"In so far as bodily movements build the brain, every movement a human makes matters."
The iconic 20th-century artist might not sound how you'd expect.
- Experts at the National Sound Library of Mexico may have discovered the first known voice recording of Frida Kahlo.
- The tape was found in the archives of a late radio personality.
- With her unforgettably surreal (and often painful) self-portraits, Kahlo challenged 20th-century notions of sexuality, class, and gender.
The National Sound Library of Mexico has discovered what could be the first known voice recording of the iconic artist Frida Kahlo.
"Frida's voice has always been a great enigma, a never-ending search," Pável Granados, director of the sound library, said at a press conference.
The recording was found in the archives of late radio personality Alvaro "The Bachelor" Galvez y Fuentes. On it, a female voice reads from Kahlo's essay "Portrait of Diego" for a radio program about Mexican artist Diego Rivera, Kahlo's husband.
"He is a gigantic, immense child, with a friendly face and a sad gaze," the voice says. "His high, dark, extremely intelligent and big eyes rarely hold still. They almost come out of their sockets because of their swollen and protuberant eyelids — like a toad's. They allow his gaze to take in a much wider visual field, as if they were built especially for a painter of large spaces and crowds."
The speaker is thought to be Kahlo because she's introduced as the female painter "who no longer exists." (Kahlo died in 1954 at age 47.) Researchers are analyzing the tape to confirm it's Kahlo, and they plan to search the archives in hopes of finding other potential recordings of the artist, whose voice was once described as "melodious and warm" by Gisèle Freund, a French photographer and friend of Kahlo.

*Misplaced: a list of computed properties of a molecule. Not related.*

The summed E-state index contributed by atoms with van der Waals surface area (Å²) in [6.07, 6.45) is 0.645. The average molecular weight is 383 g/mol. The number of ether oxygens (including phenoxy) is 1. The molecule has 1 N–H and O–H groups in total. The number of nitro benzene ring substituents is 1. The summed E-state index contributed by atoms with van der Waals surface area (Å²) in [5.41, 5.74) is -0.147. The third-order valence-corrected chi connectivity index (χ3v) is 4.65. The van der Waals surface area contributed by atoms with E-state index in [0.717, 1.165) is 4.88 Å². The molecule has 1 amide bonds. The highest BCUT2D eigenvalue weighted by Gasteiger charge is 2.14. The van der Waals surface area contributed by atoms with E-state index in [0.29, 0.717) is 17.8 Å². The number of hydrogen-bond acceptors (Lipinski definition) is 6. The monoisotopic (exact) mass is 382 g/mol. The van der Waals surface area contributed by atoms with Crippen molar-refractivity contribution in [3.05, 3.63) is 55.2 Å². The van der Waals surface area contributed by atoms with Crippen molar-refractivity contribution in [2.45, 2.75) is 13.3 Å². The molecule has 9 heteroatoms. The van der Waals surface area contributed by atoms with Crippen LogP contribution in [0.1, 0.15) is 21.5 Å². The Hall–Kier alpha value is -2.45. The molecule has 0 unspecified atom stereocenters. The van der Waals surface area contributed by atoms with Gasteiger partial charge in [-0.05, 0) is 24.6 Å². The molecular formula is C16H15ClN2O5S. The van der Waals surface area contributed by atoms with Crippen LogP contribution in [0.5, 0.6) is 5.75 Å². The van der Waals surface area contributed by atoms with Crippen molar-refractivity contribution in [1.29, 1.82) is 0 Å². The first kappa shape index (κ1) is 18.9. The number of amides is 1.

"Melodious and warm" — or however you'd describe the voice in the recording — seems at odds with Kahlo's painting style, which is often described as brooding and painful.
"I was expecting something slow and pained, dark and moody," Waldemar Januszczak, a British art critic, told The New York Times. "Instead, she's as chirpy as a schoolgirl reading her mum a poem. . . Where did all the angst go? So much younger and happier than anyone would have thought."
"Girl with Death Mask" [Niña con máscara de calavera] by Frida Kahlo
Kahlo is still celebrated today because her work viscerally challenged 20th-century conventions of gender, class, and sexuality. As Mexico's Culture Minister Alejandra Frausto said, she remains "one of the most iconic cultural personalities there is."
We put presidents on our money, but isn't there more to life than politics?
- American money is famous for only featuring statesmen who we sometimes refer to it as "Dead Presidents."
- Other countries aren't so limited in their selection of people to display on their currency.
- The recent discussion around putting Harriet Tubman on the twenty dollar bill raises questions about who gets on money and why.
Humanity has long been obsessed with individuals who, in a fit of rage, transform into something not-quite human. Irish mythology serves up another example.
- There are plenty of cultural figures who are known for their inhuman transformations: Dr. Jekyll and Mr. Hyde, the Incredible Hulk, werewolves... the list goes on.
- One infrequently mentioned example is the Irish version of Achilles: Cú Chulainn.
- What does the mythological Irish hero represent?
Here are 7 often-overlooked World Heritage Sites, each with its own history.
- UNESCO World Heritage Sites are locations of high value to humanity, either for their cultural, historical, or natural significance.
- Some are even designated as World Heritage Sites because humans don't go there at all, while others have felt the effects of too much human influence.
- These 7 UNESCO World Heritage Sites each represent an overlooked or at-risk facet of humanity's collective cultural heritage.
SMARTER FASTER trademarks owned by The Big Think, Inc. All rights reserved.